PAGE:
“Drink the coffee before it goes cold.” With these words of warning, the waitress at Café Funiculi Funicula, Kazu Tokita sends her customer on a tryst with the past, in Toshikazu Kawaguchi’s powerfully emotional and introspective novel. An impeccably crafted work, “Before the Coffee Gets Cold” is a paean to love, fortitude, courage and guilt. The novel concept of time travel is just a peripheral accoutrement to the primary objective of human sentiment and demonstrativeness.
Kei and Nagare Tokita are owners of an ordinary, unassuming and non-decrepit basement café. Small in size and smaller in glitz and razzmatazz, Funiculi Funicula is famous for an Urban Legend attached to it. It is a Café that permits time-travel. However, a set of seemingly ridiculous rules prevent the Café from being flocked to by intrepid and eager customers wanting to either go back or surge forward in time. The quintuple set of problematic rules go something like this:
- The time traveler, cannot meet people who haven’t visited the café;
- The present cannot be changed irrespective of what the time traveler does after going back in time;
- The time traveler must occupy a particular seat that takes him or her into the past or future;
- The time traveler cannot move from the seat that he is she is perched on throughout the duration of the time travel;
- There is a time limit attached to the time travel itself. The time traveler should drink up a cup of coffee placed before him/her before it goes cold; and
The bizarre and Byzantine concoction of the rules are made even more exasperating by an added imposition. Time traveling is restricted to just one escapade per person. In other words, once you have elected to travel back in time, you cannot utilize yet another opportunity to do the same. But even these regressive rules are no match for a heart that is lachrymose and a mind that is restless in perpetuity. Mankind, as a breed is always looking to unwind deeds of the past with a view to making the future tolerable. There is a perpetual cycle of recrimination, repentance, remorse, regret and revision. Every act cries out for a closure. Hence Kei and Nagare have no choice but to entertain and accommodate beseeching pleas for salvation.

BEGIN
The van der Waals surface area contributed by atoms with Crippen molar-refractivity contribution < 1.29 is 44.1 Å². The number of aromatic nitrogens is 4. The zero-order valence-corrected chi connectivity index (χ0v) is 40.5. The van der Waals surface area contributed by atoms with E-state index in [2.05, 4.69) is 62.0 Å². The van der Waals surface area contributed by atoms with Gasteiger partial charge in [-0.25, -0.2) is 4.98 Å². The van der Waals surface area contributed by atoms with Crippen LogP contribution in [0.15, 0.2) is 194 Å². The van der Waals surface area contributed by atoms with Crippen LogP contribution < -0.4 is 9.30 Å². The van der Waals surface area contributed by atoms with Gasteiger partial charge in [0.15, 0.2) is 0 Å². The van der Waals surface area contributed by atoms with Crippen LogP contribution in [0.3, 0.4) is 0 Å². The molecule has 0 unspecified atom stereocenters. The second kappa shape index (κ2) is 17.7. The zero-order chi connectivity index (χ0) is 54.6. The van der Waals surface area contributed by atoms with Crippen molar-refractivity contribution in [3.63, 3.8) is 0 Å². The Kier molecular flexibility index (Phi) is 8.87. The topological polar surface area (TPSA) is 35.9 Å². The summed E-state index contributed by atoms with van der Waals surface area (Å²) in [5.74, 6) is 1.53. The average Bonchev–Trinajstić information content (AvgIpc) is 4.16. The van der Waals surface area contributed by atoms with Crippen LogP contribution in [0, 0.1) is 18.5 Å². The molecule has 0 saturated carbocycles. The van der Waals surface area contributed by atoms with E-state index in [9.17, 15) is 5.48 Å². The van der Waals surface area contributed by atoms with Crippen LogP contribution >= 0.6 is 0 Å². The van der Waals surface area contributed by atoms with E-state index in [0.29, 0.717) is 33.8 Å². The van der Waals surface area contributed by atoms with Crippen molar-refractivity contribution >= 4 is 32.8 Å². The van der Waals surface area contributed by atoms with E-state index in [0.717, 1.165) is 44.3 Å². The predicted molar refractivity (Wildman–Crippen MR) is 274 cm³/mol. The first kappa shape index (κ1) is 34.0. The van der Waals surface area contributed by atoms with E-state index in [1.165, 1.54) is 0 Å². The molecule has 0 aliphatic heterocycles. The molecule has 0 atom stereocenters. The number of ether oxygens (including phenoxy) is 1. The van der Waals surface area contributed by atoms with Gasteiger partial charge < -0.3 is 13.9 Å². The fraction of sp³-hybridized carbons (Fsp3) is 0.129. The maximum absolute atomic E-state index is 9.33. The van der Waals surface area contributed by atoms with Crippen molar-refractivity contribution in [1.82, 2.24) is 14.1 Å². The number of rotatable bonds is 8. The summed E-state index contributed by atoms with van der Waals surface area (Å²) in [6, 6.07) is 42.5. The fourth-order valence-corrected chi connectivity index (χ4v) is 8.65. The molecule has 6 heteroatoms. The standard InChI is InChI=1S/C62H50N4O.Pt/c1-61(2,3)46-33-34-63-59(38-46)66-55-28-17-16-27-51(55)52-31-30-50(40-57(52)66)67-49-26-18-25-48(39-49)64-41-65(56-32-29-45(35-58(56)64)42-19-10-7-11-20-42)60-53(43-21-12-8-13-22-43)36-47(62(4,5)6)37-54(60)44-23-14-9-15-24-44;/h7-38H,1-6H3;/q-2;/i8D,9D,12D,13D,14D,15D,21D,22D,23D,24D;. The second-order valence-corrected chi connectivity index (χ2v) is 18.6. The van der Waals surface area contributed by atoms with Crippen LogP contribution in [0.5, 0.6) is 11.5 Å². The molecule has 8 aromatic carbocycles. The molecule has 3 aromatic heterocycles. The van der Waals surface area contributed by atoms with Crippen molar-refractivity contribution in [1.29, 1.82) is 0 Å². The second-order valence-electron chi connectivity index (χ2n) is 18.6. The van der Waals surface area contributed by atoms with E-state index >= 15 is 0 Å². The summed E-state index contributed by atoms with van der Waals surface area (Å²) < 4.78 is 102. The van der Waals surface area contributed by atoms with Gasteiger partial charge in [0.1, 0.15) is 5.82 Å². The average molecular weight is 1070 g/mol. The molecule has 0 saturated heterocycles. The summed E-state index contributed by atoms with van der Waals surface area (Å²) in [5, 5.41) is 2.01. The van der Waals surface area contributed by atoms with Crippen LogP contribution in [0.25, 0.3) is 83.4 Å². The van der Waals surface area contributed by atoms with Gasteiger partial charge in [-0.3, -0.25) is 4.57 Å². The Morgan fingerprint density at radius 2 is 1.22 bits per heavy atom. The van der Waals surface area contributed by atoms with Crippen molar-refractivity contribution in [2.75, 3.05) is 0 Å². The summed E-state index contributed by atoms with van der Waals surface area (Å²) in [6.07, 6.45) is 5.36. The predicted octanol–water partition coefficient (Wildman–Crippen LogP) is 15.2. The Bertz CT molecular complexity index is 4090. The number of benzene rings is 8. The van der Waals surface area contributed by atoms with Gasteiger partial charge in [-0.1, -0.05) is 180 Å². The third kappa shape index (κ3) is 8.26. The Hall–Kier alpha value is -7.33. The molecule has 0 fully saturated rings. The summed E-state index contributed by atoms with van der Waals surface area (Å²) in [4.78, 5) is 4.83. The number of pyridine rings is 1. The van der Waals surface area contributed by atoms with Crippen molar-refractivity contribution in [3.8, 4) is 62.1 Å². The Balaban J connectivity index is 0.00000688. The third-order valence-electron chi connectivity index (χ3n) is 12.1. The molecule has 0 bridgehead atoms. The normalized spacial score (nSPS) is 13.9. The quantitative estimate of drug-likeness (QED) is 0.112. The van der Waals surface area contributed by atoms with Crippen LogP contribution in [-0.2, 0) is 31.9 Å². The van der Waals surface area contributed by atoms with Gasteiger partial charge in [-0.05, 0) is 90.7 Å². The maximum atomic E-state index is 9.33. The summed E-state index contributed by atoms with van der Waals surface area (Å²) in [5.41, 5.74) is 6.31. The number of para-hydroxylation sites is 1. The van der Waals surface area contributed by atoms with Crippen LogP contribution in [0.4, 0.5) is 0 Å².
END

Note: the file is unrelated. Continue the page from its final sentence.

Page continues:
Whether it be the plight of the dizzyingly beautiful Fumiko Kiyokawa who is torn apart after her boyfriend goes away to the United States to achieve his personal aspiration of working for a gaming company, or the owner of a snack bar, Yaeko Hirai who wants to atone for the unspeakable outcome caused to her sibling by her deliberate neglect, the ‘time-travel seat’ at Café Funiculi Funicula is a beacon of potential hope and solace.
Once in a way, there comes a book reading which you are transported into a state of stillness and contemplation. A part of such contemplation would also be a nagging regret that someone beat you to the idea. Toshikazu Kawaguchi’s book is one of them. Personally, “Before the Coffee Gets Cold”, has been the best book that I have read this year. It looks highly unlikely that I would have a change of either opinion or heart within the next remaining month and a few days when the year finally ends. It would be remiss not to mention the simply lambent translation from the original to English by Geoffrey Trousselot.